Grameen loses Founder

Southasia - - Briefing -

Muham­mad Yunus, No­bel lau­re­ate and founder of the Grameen Bank in Bangladesh, lost his fi­nal ap­peal in the Bangladesh Supreme Court last month against his sack­ing from the Grameen mi­cro-fi­nance bank.

The coun­try’s cen­tral bank re­moved the 71-year-old Pro­fes­sor from his post in March this year, say­ing his con­tin­u­ing work at Grameen bank vi­o­lated laws stip­u­lat­ing that pub­lic ser­vants must re­tire once they reach the age of 60.

Ear­lier, Bangladesh’s High Court had ruled that the Pro­fes­sor’s dis­missal was legal. Later last month, Yunus lost his last legal op­tion in the Supreme Court to keep his job as man­ag­ing di­rec­tor of the Grameen Bank. The court up­held the de­ci­sion by the cen­tral bank to re­move him from of­fice.

In De­cem­ber last year, Prime Min­is­ter Sheikh Hasina Wa­jid had ac­cused Pro­fes­sor Yunus of treat­ing Grameen Bank as his “per­sonal prop­erty” and said it was “suck­ing blood from the poor.” The Bangladeshi gov­ern­ment set up a re­view com­mit­tee in Jan­uary this year to look into the bank’s af­fairs amid re­ports it could be taken over.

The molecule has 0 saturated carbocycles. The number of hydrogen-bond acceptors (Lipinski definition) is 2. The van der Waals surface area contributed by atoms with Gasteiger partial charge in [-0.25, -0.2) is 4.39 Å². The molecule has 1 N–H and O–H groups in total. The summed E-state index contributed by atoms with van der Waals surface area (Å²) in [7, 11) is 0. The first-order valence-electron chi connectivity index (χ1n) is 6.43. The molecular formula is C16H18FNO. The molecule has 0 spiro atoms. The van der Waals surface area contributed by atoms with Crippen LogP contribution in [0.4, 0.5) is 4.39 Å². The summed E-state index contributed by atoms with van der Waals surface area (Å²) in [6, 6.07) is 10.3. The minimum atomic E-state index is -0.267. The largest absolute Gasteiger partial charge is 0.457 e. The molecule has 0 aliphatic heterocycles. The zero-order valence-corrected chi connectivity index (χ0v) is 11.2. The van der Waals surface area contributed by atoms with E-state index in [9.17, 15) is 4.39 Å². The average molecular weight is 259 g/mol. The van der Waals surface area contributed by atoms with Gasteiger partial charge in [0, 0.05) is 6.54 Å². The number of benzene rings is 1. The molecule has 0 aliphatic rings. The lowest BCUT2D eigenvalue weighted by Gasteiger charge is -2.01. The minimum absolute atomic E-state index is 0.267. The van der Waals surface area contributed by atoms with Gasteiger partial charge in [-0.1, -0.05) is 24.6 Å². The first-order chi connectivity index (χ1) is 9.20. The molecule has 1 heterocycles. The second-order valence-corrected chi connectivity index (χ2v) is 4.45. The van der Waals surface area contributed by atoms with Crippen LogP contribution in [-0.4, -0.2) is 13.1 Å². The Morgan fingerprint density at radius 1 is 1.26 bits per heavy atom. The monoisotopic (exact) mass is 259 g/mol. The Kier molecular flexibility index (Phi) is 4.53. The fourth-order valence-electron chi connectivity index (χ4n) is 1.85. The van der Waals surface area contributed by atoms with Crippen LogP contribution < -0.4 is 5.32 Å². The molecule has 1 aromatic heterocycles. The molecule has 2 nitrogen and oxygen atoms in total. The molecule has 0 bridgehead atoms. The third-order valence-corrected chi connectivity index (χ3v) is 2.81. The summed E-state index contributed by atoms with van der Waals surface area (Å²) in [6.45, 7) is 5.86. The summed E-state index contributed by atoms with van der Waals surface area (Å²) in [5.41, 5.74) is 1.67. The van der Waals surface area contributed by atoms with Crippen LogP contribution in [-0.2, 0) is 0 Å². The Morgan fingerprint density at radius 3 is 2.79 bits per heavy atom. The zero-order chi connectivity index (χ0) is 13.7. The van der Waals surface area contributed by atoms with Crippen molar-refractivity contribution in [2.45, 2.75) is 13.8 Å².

Pro­fes­sor Yunus’s re­moval from the Grameen Bank sparked crit­i­cism from some of Bangladesh’s for­eign donors, in­clud­ing the U.S. His sup­port­ers say he fell out with Bangladesh’s Prime Min­is­ter Sheikh Hasina af­ter try­ing to launch his own po­lit­i­cal party in 2007.

The Grameen Bank has pi­o­neered mi­cro-lend­ing to the poor by giv­ing small loans to mil­lions of bor­row­ers. Prof. Yunus, also known as the mi­cro-credit guru, is con­sid­ered to be a pi­o­neer of mi­cro-fi­nanc­ing. His ini­tia­tive won him the No­bel Prize for Peace in 2006.

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